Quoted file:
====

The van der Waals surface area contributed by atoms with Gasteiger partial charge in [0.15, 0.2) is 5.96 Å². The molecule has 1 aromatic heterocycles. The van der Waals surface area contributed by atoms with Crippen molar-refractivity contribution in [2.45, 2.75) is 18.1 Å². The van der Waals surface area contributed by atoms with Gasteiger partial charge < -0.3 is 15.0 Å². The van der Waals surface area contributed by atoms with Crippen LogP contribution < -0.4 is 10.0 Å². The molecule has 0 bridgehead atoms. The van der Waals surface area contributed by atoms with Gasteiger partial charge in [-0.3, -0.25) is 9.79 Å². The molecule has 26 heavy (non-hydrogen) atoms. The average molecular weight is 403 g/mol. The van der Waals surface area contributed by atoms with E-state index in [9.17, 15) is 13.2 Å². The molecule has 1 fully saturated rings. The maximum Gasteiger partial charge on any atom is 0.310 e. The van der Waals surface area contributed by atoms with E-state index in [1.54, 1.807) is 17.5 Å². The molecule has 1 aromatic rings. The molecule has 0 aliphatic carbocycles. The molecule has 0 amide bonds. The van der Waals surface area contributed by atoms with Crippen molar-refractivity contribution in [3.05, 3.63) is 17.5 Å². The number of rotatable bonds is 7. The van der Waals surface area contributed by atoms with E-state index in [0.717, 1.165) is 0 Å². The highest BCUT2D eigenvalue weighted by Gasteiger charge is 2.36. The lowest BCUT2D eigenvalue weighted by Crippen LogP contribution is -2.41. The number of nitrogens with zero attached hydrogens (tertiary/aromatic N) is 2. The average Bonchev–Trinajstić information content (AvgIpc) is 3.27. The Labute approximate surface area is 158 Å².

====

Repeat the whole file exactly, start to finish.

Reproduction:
The van der Waals surface area contributed by atoms with Gasteiger partial charge in [0.15, 0.2) is 5.96 Å². The molecule has 1 aromatic heterocycles. The van der Waals surface area contributed by atoms with Crippen molar-refractivity contribution in [2.45, 2.75) is 18.1 Å². The van der Waals surface area contributed by atoms with Gasteiger partial charge < -0.3 is 15.0 Å². The van der Waals surface area contributed by atoms with Crippen LogP contribution < -0.4 is 10.0 Å². The molecule has 0 bridgehead atoms. The van der Waals surface area contributed by atoms with Gasteiger partial charge in [-0.3, -0.25) is 9.79 Å². The molecule has 26 heavy (non-hydrogen) atoms. The average molecular weight is 403 g/mol. The van der Waals surface area contributed by atoms with E-state index in [9.17, 15) is 13.2 Å². The molecule has 1 fully saturated rings. The maximum Gasteiger partial charge on any atom is 0.310 e. The van der Waals surface area contributed by atoms with E-state index in [1.54, 1.807) is 17.5 Å². The molecule has 1 aromatic rings. The molecule has 0 aliphatic carbocycles. The molecule has 0 amide bonds. The van der Waals surface area contributed by atoms with Crippen molar-refractivity contribution in [3.05, 3.63) is 17.5 Å². The number of rotatable bonds is 7. The van der Waals surface area contributed by atoms with E-state index in [0.717, 1.165) is 0 Å². The highest BCUT2D eigenvalue weighted by Gasteiger charge is 2.36. The lowest BCUT2D eigenvalue weighted by Crippen LogP contribution is -2.41. The number of nitrogens with zero attached hydrogens (tertiary/aromatic N) is 2. The average Bonchev–Trinajstić information content (AvgIpc) is 3.27. The Labute approximate surface area is 158 Å².